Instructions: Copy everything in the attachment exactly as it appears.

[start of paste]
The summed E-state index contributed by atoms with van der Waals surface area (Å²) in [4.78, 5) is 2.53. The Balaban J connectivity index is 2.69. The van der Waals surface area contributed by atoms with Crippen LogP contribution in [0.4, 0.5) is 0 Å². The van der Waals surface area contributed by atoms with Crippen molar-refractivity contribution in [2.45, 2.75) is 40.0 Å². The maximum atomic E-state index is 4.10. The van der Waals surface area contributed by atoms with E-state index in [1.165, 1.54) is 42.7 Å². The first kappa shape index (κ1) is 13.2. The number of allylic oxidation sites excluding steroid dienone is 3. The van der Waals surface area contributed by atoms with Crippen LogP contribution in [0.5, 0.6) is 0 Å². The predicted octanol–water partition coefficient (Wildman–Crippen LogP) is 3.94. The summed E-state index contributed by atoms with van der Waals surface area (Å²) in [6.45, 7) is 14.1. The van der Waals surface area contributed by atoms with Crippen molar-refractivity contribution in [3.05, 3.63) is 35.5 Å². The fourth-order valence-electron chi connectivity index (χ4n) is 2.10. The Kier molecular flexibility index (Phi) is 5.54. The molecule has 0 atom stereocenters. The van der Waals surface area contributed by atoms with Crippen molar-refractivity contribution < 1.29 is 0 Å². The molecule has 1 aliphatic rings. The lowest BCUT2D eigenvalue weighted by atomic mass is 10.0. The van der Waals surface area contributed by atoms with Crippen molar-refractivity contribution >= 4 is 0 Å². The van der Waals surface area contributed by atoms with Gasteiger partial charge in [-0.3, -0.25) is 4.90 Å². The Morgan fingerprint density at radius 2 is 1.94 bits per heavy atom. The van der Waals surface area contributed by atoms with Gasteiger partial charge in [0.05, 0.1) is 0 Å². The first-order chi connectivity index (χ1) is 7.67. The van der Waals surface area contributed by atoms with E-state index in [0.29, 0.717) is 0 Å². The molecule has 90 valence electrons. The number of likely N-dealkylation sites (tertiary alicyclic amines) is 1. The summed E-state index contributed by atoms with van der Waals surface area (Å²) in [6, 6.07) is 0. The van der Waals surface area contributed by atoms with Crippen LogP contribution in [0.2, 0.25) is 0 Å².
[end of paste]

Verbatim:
The summed E-state index contributed by atoms with van der Waals surface area (Å²) in [4.78, 5) is 2.53. The Balaban J connectivity index is 2.69. The van der Waals surface area contributed by atoms with Crippen LogP contribution in [0.4, 0.5) is 0 Å². The van der Waals surface area contributed by atoms with Crippen molar-refractivity contribution in [2.45, 2.75) is 40.0 Å². The maximum atomic E-state index is 4.10. The van der Waals surface area contributed by atoms with E-state index in [1.165, 1.54) is 42.7 Å². The first kappa shape index (κ1) is 13.2. The number of allylic oxidation sites excluding steroid dienone is 3. The van der Waals surface area contributed by atoms with Crippen LogP contribution in [0.5, 0.6) is 0 Å². The predicted octanol–water partition coefficient (Wildman–Crippen LogP) is 3.94. The summed E-state index contributed by atoms with van der Waals surface area (Å²) in [6.45, 7) is 14.1. The van der Waals surface area contributed by atoms with Crippen molar-refractivity contribution in [3.05, 3.63) is 35.5 Å². The fourth-order valence-electron chi connectivity index (χ4n) is 2.10. The Kier molecular flexibility index (Phi) is 5.54. The molecule has 0 atom stereocenters. The van der Waals surface area contributed by atoms with Crippen molar-refractivity contribution < 1.29 is 0 Å². The molecule has 1 aliphatic rings. The lowest BCUT2D eigenvalue weighted by atomic mass is 10.0. The van der Waals surface area contributed by atoms with Crippen molar-refractivity contribution >= 4 is 0 Å². The van der Waals surface area contributed by atoms with Gasteiger partial charge in [-0.3, -0.25) is 4.90 Å². The Morgan fingerprint density at radius 2 is 1.94 bits per heavy atom. The van der Waals surface area contributed by atoms with Gasteiger partial charge in [0.05, 0.1) is 0 Å². The first-order chi connectivity index (χ1) is 7.67. The van der Waals surface area contributed by atoms with E-state index in [0.29, 0.717) is 0 Å². The molecule has 90 valence electrons. The number of likely N-dealkylation sites (tertiary alicyclic amines) is 1. The summed E-state index contributed by atoms with van der Waals surface area (Å²) in [6, 6.07) is 0. The van der Waals surface area contributed by atoms with Crippen LogP contribution in [0.2, 0.25) is 0 Å².